Listening to voters may come too late

'It is 40 days to go. The political histrionics, especially over the past week, have allowed me to finally decide who I will be voting for.’ Picture: Ayanda Ndamane

'It is 40 days to go. The political histrionics, especially over the past week, have allowed me to finally decide who I will be voting for.’ Picture: Ayanda Ndamane

Published Apr 15, 2024


It is 40 days to go. The political histrionics, especially over the past week, have allowed me to finally decide who I will be voting for. I have lived through school-boy bullying. I know what it feels like. I can hear it a long way off. I don’t like the sound of it.

While Jacob Zuma’s MK Party and the ANC go head-to-head in court battles, the DA appears to be losing what constitutes free and fair elections by lashing out at other opposition parties for campaigning in the only province they are in control of.

Quoting dubious opinion polls that keep giving the party extraordinary growth numbers, they come across as rattled by smaller parties that appear to be taking more votes from the DA than from the ANC. A rattled DA is not a pleasant sight to see.

The ANC must be scanning the horizon with glee to see who they will go into a coalition with to get the 5% they may need to remain in power.

The emergence of an insidious intolerance of free and fair elections is rising. Pronouncements on who parties should be opposing have deepened the trenches between them and while some speak stoically as statesmen, others seem to be losing their wits.

While the EFF has absorbed the threat the MK party poses to them, they have had respectful exchanges with each other. The ANC has been fairly aloof and has not voiced any fears of losing their majority.

— Weekend Argus (@WeekendArgus) April 13, 2024

Despite his massive role in state capture and corruption, Zuma continues to be enormously popular among the black urban and rural poor.

Zuma, Gayton Mckenzie, and Malema have a populist attraction that allows ordinary people to feel like they are being seen and heard. There are virtually no other party leaders who get that right.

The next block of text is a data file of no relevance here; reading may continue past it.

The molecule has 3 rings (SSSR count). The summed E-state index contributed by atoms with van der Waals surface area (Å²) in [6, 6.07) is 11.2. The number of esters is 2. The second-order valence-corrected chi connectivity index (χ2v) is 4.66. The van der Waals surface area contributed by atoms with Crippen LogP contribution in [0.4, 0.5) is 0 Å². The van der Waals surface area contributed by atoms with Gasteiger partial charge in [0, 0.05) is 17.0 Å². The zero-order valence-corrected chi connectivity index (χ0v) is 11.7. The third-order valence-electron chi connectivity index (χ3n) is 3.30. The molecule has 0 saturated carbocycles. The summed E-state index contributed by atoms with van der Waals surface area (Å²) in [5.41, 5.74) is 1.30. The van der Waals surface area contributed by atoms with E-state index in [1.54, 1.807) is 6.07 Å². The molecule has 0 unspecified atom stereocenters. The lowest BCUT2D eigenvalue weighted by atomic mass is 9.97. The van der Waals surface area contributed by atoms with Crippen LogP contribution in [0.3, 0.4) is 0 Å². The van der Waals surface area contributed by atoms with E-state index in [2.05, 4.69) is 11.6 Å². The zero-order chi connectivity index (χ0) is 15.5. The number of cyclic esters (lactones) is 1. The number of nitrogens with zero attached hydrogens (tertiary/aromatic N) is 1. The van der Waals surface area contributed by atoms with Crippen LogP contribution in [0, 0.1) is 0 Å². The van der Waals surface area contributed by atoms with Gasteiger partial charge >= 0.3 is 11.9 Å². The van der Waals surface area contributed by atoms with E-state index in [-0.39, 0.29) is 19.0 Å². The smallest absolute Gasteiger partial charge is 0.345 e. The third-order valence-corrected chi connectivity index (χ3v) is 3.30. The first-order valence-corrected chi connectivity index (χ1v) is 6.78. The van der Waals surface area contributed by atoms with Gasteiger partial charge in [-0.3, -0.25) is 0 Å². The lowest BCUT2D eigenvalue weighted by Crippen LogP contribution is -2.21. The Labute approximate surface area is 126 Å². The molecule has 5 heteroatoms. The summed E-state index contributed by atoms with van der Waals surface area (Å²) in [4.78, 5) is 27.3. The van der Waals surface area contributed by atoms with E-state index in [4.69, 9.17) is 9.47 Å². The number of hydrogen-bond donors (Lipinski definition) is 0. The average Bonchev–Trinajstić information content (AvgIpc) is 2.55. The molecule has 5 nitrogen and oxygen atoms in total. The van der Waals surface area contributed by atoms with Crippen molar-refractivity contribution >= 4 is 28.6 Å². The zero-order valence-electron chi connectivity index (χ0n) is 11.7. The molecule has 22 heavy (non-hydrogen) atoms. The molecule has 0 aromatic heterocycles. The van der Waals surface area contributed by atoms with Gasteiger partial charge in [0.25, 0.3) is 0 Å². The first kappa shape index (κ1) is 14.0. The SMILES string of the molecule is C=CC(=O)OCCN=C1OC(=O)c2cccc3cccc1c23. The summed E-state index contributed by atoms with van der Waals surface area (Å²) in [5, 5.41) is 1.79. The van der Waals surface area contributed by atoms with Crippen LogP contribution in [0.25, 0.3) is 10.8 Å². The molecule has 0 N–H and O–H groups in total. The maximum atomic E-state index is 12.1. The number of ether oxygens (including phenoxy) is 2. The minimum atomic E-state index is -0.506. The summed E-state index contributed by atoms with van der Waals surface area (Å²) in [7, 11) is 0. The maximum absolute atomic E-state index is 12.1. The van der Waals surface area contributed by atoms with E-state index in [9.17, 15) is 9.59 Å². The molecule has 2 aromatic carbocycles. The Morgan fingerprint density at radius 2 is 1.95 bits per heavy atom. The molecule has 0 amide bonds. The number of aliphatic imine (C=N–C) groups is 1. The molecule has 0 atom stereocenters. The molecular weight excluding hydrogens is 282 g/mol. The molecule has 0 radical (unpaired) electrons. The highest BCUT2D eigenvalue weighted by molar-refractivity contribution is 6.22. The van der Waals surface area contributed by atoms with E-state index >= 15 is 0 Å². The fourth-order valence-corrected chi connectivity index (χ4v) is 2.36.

Both the ANC, DA, and ActionSA’s public engagements feel staged and forced and make one feel like it’s a “smile for the camera, and then let’s get the hell out of here” moment.

South Africa’s 27 million voters are spoilt for choice in 2024. The emergence of a group of intellectuals gathering, first as the Rivonia Circle and some later opting to explore a political formation in Rise Mzansi, reminds one in a way of the various groups that blended to establish the ANC in 1912 in Bloemfontein and the Congress of the People in Sophiatown in 1955.

I do, however, perceive a growing political intolerance and threat to free and fair elections. The DA’s castigation of other opposition parties campaigning in “their province” is the seed that will now spread like a wild weed into other elections in the future.

They should not be surprised if this happens to them in future elections in other provinces and municipalities. They have unlocked this ugly demon that may now destroy future free and fair elections.

After the elections, there is going to be a political realignment bloodbath. Both the ANC and DA will undergo major restructuring, and in the case of the DA, even a split from its firebrands towards a more intellectually reasoned and relevant approach to its role in African politics.

The ANC, if it wants to survive, will similarly have to face its future, and be forced to dump its draining and frequently dozing heavyweights for a lot more youthful common sense. No party is going to come out of this election unscathed.

The IFP post-Buthelezi is struggling. The ANC post-Zuma is struggling. The DA post-Zille is struggling. Because all of them waited too late in their party’s life cycle to change their leadership and their party’s trajectory.

Stuck in the mould of what used to work, they are finding out the hard way that the base that used to support them, no longer needs what they have to offer.

South Africans want an intellectually sound, grounded in justice and celebratory global political leadership class. Is anyone out there listening?

* Lorenzo A. Davids.

** The views expressed here are not necessarily those of Independent Media.

Cape Argus

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